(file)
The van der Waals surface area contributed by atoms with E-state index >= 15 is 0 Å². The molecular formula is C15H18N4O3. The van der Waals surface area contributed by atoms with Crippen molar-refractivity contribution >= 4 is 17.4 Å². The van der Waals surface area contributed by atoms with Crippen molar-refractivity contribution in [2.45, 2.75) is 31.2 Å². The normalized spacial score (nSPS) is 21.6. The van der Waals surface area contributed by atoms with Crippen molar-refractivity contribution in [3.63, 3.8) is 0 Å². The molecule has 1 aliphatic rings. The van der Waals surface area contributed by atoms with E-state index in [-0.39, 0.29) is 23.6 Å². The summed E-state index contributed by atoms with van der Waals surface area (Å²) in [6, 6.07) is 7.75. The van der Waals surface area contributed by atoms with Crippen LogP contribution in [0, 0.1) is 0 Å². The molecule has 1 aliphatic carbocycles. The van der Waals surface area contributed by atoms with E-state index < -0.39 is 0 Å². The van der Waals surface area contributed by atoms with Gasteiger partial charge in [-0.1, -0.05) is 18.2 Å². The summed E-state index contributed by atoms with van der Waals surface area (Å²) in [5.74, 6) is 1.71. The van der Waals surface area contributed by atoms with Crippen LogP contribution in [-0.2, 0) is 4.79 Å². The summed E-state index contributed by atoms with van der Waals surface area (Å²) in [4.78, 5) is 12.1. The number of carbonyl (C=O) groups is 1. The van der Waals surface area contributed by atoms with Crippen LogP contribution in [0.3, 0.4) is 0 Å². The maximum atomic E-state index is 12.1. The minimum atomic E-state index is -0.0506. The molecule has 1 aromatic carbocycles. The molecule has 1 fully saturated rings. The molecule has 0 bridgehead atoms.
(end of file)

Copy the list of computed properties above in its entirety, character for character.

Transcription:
The van der Waals surface area contributed by atoms with E-state index >= 15 is 0 Å². The molecular formula is C15H18N4O3. The van der Waals surface area contributed by atoms with Crippen molar-refractivity contribution >= 4 is 17.4 Å². The van der Waals surface area contributed by atoms with Crippen molar-refractivity contribution in [2.45, 2.75) is 31.2 Å². The normalized spacial score (nSPS) is 21.6. The van der Waals surface area contributed by atoms with Crippen molar-refractivity contribution in [3.63, 3.8) is 0 Å². The molecule has 1 aliphatic rings. The van der Waals surface area contributed by atoms with E-state index in [-0.39, 0.29) is 23.6 Å². The summed E-state index contributed by atoms with van der Waals surface area (Å²) in [6, 6.07) is 7.75. The van der Waals surface area contributed by atoms with Crippen LogP contribution in [0, 0.1) is 0 Å². The molecule has 1 aliphatic carbocycles. The van der Waals surface area contributed by atoms with E-state index < -0.39 is 0 Å². The van der Waals surface area contributed by atoms with Gasteiger partial charge in [-0.1, -0.05) is 18.2 Å². The summed E-state index contributed by atoms with van der Waals surface area (Å²) in [5.74, 6) is 1.71. The van der Waals surface area contributed by atoms with Crippen LogP contribution in [-0.2, 0) is 4.79 Å². The summed E-state index contributed by atoms with van der Waals surface area (Å²) in [4.78, 5) is 12.1. The number of carbonyl (C=O) groups is 1. The van der Waals surface area contributed by atoms with Crippen LogP contribution in [0.3, 0.4) is 0 Å². The maximum atomic E-state index is 12.1. The minimum atomic E-state index is -0.0506. The molecule has 1 aromatic carbocycles. The molecule has 1 fully saturated rings. The molecule has 0 bridgehead atoms.